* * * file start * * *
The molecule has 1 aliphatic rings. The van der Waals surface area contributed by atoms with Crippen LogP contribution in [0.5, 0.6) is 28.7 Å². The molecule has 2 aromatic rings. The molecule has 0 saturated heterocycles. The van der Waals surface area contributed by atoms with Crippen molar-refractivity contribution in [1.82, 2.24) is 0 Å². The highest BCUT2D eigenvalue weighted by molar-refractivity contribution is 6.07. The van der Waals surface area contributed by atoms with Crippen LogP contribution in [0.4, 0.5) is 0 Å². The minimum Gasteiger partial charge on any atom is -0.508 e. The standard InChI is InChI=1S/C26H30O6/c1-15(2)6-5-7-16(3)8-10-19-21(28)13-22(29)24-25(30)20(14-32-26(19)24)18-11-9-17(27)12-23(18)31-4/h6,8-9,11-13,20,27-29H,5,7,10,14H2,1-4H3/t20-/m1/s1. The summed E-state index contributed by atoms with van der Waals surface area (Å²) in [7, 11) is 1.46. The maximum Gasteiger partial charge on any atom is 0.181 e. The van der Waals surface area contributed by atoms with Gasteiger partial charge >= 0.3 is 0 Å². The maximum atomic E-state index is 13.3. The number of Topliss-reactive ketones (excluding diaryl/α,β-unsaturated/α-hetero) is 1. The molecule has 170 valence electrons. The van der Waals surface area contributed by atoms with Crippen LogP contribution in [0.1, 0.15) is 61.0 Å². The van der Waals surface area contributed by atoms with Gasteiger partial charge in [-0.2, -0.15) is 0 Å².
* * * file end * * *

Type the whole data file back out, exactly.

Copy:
The molecule has 1 aliphatic rings. The van der Waals surface area contributed by atoms with Crippen LogP contribution in [0.5, 0.6) is 28.7 Å². The molecule has 2 aromatic rings. The molecule has 0 saturated heterocycles. The van der Waals surface area contributed by atoms with Crippen molar-refractivity contribution in [1.82, 2.24) is 0 Å². The highest BCUT2D eigenvalue weighted by molar-refractivity contribution is 6.07. The van der Waals surface area contributed by atoms with Crippen LogP contribution in [0.4, 0.5) is 0 Å². The minimum Gasteiger partial charge on any atom is -0.508 e. The standard InChI is InChI=1S/C26H30O6/c1-15(2)6-5-7-16(3)8-10-19-21(28)13-22(29)24-25(30)20(14-32-26(19)24)18-11-9-17(27)12-23(18)31-4/h6,8-9,11-13,20,27-29H,5,7,10,14H2,1-4H3/t20-/m1/s1. The summed E-state index contributed by atoms with van der Waals surface area (Å²) in [7, 11) is 1.46. The maximum Gasteiger partial charge on any atom is 0.181 e. The van der Waals surface area contributed by atoms with Gasteiger partial charge >= 0.3 is 0 Å². The maximum atomic E-state index is 13.3. The number of Topliss-reactive ketones (excluding diaryl/α,β-unsaturated/α-hetero) is 1. The molecule has 170 valence electrons. The van der Waals surface area contributed by atoms with Crippen LogP contribution in [0.1, 0.15) is 61.0 Å². The van der Waals surface area contributed by atoms with Gasteiger partial charge in [-0.2, -0.15) is 0 Å².